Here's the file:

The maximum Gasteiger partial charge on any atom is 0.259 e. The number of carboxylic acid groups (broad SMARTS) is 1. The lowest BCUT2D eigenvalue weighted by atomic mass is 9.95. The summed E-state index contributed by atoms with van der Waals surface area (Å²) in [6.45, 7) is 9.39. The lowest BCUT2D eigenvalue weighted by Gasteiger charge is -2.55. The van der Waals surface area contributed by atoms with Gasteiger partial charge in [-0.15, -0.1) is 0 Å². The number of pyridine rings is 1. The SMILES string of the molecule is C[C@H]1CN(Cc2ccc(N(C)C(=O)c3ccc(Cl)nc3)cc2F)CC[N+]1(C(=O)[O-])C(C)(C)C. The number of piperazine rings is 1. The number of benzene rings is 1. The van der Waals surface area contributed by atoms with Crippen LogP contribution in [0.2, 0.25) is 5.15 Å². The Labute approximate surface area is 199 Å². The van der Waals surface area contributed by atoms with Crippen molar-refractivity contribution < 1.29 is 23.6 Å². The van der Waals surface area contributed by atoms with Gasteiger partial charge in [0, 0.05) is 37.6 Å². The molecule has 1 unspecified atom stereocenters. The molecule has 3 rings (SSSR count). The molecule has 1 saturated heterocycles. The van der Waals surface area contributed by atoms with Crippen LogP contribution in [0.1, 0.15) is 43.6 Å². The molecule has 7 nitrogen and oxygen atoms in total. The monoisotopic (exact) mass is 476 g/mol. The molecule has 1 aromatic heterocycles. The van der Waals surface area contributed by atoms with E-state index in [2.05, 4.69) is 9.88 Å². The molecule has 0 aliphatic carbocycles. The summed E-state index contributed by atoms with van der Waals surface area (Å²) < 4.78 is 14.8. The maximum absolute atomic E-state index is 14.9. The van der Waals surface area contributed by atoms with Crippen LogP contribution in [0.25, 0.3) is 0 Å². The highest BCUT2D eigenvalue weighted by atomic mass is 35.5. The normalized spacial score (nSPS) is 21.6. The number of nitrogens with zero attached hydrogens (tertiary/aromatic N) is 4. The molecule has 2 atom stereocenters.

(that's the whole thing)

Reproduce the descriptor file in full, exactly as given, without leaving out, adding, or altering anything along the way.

The maximum Gasteiger partial charge on any atom is 0.259 e. The number of carboxylic acid groups (broad SMARTS) is 1. The lowest BCUT2D eigenvalue weighted by atomic mass is 9.95. The summed E-state index contributed by atoms with van der Waals surface area (Å²) in [6.45, 7) is 9.39. The lowest BCUT2D eigenvalue weighted by Gasteiger charge is -2.55. The van der Waals surface area contributed by atoms with Gasteiger partial charge in [-0.15, -0.1) is 0 Å². The number of pyridine rings is 1. The SMILES string of the molecule is C[C@H]1CN(Cc2ccc(N(C)C(=O)c3ccc(Cl)nc3)cc2F)CC[N+]1(C(=O)[O-])C(C)(C)C. The number of piperazine rings is 1. The number of benzene rings is 1. The van der Waals surface area contributed by atoms with Crippen LogP contribution in [0.2, 0.25) is 5.15 Å². The Labute approximate surface area is 199 Å². The van der Waals surface area contributed by atoms with Crippen molar-refractivity contribution < 1.29 is 23.6 Å². The van der Waals surface area contributed by atoms with Gasteiger partial charge in [0, 0.05) is 37.6 Å². The molecule has 1 unspecified atom stereocenters. The molecule has 3 rings (SSSR count). The molecule has 1 saturated heterocycles. The van der Waals surface area contributed by atoms with Crippen LogP contribution in [0.1, 0.15) is 43.6 Å². The molecule has 7 nitrogen and oxygen atoms in total. The monoisotopic (exact) mass is 476 g/mol. The molecule has 1 aromatic heterocycles. The van der Waals surface area contributed by atoms with E-state index in [2.05, 4.69) is 9.88 Å². The molecule has 0 aliphatic carbocycles. The summed E-state index contributed by atoms with van der Waals surface area (Å²) < 4.78 is 14.8. The maximum absolute atomic E-state index is 14.9. The van der Waals surface area contributed by atoms with Crippen LogP contribution in [0.25, 0.3) is 0 Å². The highest BCUT2D eigenvalue weighted by atomic mass is 35.5. The normalized spacial score (nSPS) is 21.6. The number of nitrogens with zero attached hydrogens (tertiary/aromatic N) is 4. The molecule has 2 atom stereocenters.